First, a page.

Better days were on the horizon for our family, but things would get much worse before they got better. In a few of my other posts, I’ve alluded to The Dark Years–think Frodo on the last half of his journey to Mordor dark.
So dark, in fact, there are some things my husband and I just never discuss. Things like that year and a half we spent living in a fifth wheel while I was caring for my dying mom. I have many thoughts on tiny house living, which I may share with you one day after I work through them thoroughly with a licensed therapist.
But living in that tiny house, the most magical thing was cosleeping with Lucy or playing Barbies or cars or cupcake bakers with Lucy. Lucy was energy and light and dreams, confetti and fluffy white clouds and bright sorcery pulsating with the love of the universe. One day, she told me how lucky she was that I was her mom.
I realized in that moment that just because it wasn’t easy to connect with Lucy didn’t mean I had failed her. Lucy had always felt my love and never the uncertainty.
It wasn’t until much further down the road that I learned how normal it is to feel that parental uncertainty or even ambiguity, and it doesn’t mean a parent loves his or her child any less.
In a Facebook moms group I’m in, I see these posts every once in a while. It’s usually a first-time mom, and she feels deeply remorseful because she’s frustrated by her child or exhausted or even disconnected. I’ve come to the conclusion that we pressure ourselves into believing there’s something wrong with us if that connection or positivity doesn’t come easy, but the truth is, parenting is difficult, and if life is pressing in around you, it can almost be asphyxiating.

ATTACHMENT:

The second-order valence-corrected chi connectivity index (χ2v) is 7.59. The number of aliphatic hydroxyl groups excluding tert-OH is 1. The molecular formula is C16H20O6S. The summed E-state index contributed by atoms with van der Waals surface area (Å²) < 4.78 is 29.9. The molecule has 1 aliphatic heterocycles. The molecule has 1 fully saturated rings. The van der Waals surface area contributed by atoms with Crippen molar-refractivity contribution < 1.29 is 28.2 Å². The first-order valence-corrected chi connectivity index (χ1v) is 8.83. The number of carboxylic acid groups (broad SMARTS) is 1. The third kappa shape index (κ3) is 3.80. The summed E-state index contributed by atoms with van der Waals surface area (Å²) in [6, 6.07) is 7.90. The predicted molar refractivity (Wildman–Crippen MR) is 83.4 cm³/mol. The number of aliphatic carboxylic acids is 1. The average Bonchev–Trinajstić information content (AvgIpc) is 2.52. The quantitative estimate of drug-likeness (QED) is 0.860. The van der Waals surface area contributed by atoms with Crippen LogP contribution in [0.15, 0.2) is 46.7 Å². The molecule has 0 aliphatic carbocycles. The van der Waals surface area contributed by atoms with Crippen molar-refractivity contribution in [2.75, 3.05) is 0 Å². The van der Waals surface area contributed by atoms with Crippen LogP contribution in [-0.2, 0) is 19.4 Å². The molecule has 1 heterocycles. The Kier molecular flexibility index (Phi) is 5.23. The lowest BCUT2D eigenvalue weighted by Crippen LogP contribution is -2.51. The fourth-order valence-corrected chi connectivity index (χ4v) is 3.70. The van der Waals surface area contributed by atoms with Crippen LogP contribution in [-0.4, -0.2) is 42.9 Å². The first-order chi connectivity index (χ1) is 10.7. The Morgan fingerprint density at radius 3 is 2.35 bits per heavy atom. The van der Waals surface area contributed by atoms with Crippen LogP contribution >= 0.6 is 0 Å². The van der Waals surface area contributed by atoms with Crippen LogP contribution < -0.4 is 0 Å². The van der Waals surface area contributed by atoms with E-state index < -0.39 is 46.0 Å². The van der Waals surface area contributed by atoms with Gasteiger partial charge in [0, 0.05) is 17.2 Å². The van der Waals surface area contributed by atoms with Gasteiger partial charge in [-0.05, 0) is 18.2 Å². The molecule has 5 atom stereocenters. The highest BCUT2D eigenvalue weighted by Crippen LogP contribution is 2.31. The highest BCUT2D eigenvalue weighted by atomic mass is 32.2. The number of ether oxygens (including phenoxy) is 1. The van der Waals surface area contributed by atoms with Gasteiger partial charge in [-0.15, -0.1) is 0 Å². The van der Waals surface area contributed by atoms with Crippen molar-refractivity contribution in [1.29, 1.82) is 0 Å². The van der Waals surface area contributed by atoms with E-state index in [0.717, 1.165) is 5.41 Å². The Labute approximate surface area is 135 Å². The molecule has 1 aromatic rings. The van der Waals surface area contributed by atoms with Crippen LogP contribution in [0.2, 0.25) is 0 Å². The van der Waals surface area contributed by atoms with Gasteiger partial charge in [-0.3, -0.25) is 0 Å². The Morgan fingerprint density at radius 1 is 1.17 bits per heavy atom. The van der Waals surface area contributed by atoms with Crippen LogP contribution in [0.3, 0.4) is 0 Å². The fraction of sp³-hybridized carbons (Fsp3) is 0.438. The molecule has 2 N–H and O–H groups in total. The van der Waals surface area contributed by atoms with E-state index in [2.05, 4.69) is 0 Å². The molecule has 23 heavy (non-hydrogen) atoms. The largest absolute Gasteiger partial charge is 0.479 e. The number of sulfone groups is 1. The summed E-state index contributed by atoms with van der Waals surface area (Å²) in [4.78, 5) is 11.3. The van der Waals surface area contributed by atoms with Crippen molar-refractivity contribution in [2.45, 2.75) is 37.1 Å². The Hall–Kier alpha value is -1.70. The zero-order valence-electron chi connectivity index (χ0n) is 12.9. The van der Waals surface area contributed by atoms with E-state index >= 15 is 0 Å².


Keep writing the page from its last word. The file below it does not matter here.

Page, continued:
It’s completely normal to have mixed feelings about being a parent. One more time for the people in the back: It doesn’t mean you love your child any less.
As an elder mom, I try to give other parents permission to not be perfect. It’s okay to have mixed feelings about your unruly toddler or the pregnancy you planned. It doesn’t mean you love your baby any less. It simply means you are a complex human being with a rich emotional life.
I have come to believe that if we nurture each other and allow ourselves to explore these complex feelings, we will be better parents in the long run. We will be better equipped to raise children–especially boys–who do not hesitate to honestly assess their own complex inner thoughts and work through them in healthy ways.
I try to take a few moments to sit with each of my children every day individually now. I encourage them to talk about their ideas and what is on their minds. It’s my chance to enjoy them individually, to give them affection and cherish these finite moments of childhood as they continue their path toward independence. But now, when I can’t relate to my kids or connect with them, I don’t let it get to me. They know just as I know that we are all doing the best we can and that above all, we love each other.
Even when we don’t understand each other, our family motto holds true:
“Together or not at all.”
Dear readers out there in the nebula, what have you felt conflicted about as parents? What have you learned to forgive yourselves for? I’d love to hear your stories. Leave me a comment and do your part to deconstruct the myth of the perfect parent.
Until next week, I wish you all happy days and the capacity to forgive yourselves and love each other. Cheers.